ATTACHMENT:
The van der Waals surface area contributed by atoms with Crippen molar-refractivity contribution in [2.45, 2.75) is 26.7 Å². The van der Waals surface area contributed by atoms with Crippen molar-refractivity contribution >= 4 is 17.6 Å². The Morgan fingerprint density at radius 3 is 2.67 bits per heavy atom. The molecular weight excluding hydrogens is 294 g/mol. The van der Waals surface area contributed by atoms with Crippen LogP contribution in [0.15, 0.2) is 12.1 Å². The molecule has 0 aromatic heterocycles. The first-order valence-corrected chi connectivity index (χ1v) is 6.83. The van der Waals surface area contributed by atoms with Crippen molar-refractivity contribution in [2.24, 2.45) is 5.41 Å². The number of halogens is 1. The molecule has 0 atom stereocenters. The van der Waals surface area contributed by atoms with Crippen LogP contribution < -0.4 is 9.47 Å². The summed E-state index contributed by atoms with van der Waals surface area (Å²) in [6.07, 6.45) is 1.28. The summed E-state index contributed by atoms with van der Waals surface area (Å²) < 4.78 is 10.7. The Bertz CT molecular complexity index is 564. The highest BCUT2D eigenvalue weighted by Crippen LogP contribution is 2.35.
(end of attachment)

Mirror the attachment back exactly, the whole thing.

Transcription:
The van der Waals surface area contributed by atoms with Crippen molar-refractivity contribution in [2.45, 2.75) is 26.7 Å². The van der Waals surface area contributed by atoms with Crippen molar-refractivity contribution >= 4 is 17.6 Å². The Morgan fingerprint density at radius 3 is 2.67 bits per heavy atom. The molecular weight excluding hydrogens is 294 g/mol. The van der Waals surface area contributed by atoms with Crippen LogP contribution in [0.15, 0.2) is 12.1 Å². The molecule has 0 aromatic heterocycles. The first-order valence-corrected chi connectivity index (χ1v) is 6.83. The van der Waals surface area contributed by atoms with Crippen molar-refractivity contribution in [2.24, 2.45) is 5.41 Å². The number of halogens is 1. The molecule has 0 atom stereocenters. The van der Waals surface area contributed by atoms with Crippen LogP contribution < -0.4 is 9.47 Å². The summed E-state index contributed by atoms with van der Waals surface area (Å²) in [6.07, 6.45) is 1.28. The summed E-state index contributed by atoms with van der Waals surface area (Å²) < 4.78 is 10.7. The Bertz CT molecular complexity index is 564. The highest BCUT2D eigenvalue weighted by Crippen LogP contribution is 2.35.